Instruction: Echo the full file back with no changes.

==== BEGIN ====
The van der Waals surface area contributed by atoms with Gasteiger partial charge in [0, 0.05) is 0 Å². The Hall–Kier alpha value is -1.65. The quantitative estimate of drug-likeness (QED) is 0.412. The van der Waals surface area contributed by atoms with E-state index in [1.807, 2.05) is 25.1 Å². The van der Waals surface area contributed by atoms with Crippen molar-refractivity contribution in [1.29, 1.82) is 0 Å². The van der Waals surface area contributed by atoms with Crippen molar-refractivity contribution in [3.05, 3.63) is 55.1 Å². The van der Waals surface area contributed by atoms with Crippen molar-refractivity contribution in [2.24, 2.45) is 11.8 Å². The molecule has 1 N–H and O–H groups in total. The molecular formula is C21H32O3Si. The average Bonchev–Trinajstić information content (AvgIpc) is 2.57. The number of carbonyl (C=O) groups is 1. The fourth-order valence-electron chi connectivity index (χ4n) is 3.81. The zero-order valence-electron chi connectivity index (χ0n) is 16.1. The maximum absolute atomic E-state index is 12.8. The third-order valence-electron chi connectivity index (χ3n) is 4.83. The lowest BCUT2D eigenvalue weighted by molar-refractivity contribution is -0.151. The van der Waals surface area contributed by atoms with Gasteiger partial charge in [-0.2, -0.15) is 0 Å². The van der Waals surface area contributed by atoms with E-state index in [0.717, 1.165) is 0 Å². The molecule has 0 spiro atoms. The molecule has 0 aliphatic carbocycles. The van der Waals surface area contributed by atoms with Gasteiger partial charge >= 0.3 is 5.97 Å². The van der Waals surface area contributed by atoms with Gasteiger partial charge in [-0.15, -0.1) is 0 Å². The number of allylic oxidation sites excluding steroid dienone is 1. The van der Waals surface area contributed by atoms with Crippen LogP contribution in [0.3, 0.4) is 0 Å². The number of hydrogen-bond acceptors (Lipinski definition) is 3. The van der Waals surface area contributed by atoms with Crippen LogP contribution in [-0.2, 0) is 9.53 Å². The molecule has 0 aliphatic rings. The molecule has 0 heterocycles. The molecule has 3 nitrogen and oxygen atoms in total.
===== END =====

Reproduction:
The van der Waals surface area contributed by atoms with Gasteiger partial charge in [0, 0.05) is 0 Å². The Hall–Kier alpha value is -1.65. The quantitative estimate of drug-likeness (QED) is 0.412. The van der Waals surface area contributed by atoms with E-state index in [1.807, 2.05) is 25.1 Å². The van der Waals surface area contributed by atoms with Crippen molar-refractivity contribution in [1.29, 1.82) is 0 Å². The van der Waals surface area contributed by atoms with Crippen molar-refractivity contribution in [3.05, 3.63) is 55.1 Å². The van der Waals surface area contributed by atoms with Crippen molar-refractivity contribution in [2.24, 2.45) is 11.8 Å². The molecule has 1 N–H and O–H groups in total. The molecular formula is C21H32O3Si. The average Bonchev–Trinajstić information content (AvgIpc) is 2.57. The number of carbonyl (C=O) groups is 1. The fourth-order valence-electron chi connectivity index (χ4n) is 3.81. The zero-order valence-electron chi connectivity index (χ0n) is 16.1. The maximum absolute atomic E-state index is 12.8. The third-order valence-electron chi connectivity index (χ3n) is 4.83. The lowest BCUT2D eigenvalue weighted by molar-refractivity contribution is -0.151. The van der Waals surface area contributed by atoms with Gasteiger partial charge in [-0.2, -0.15) is 0 Å². The van der Waals surface area contributed by atoms with E-state index in [0.717, 1.165) is 0 Å². The molecule has 0 spiro atoms. The molecule has 0 aliphatic carbocycles. The van der Waals surface area contributed by atoms with Gasteiger partial charge >= 0.3 is 5.97 Å². The van der Waals surface area contributed by atoms with Gasteiger partial charge in [-0.15, -0.1) is 0 Å². The number of allylic oxidation sites excluding steroid dienone is 1. The van der Waals surface area contributed by atoms with Crippen LogP contribution in [0.3, 0.4) is 0 Å². The number of hydrogen-bond acceptors (Lipinski definition) is 3. The van der Waals surface area contributed by atoms with Crippen LogP contribution in [-0.2, 0) is 9.53 Å². The molecule has 0 aliphatic rings. The molecule has 0 heterocycles. The molecule has 3 nitrogen and oxygen atoms in total.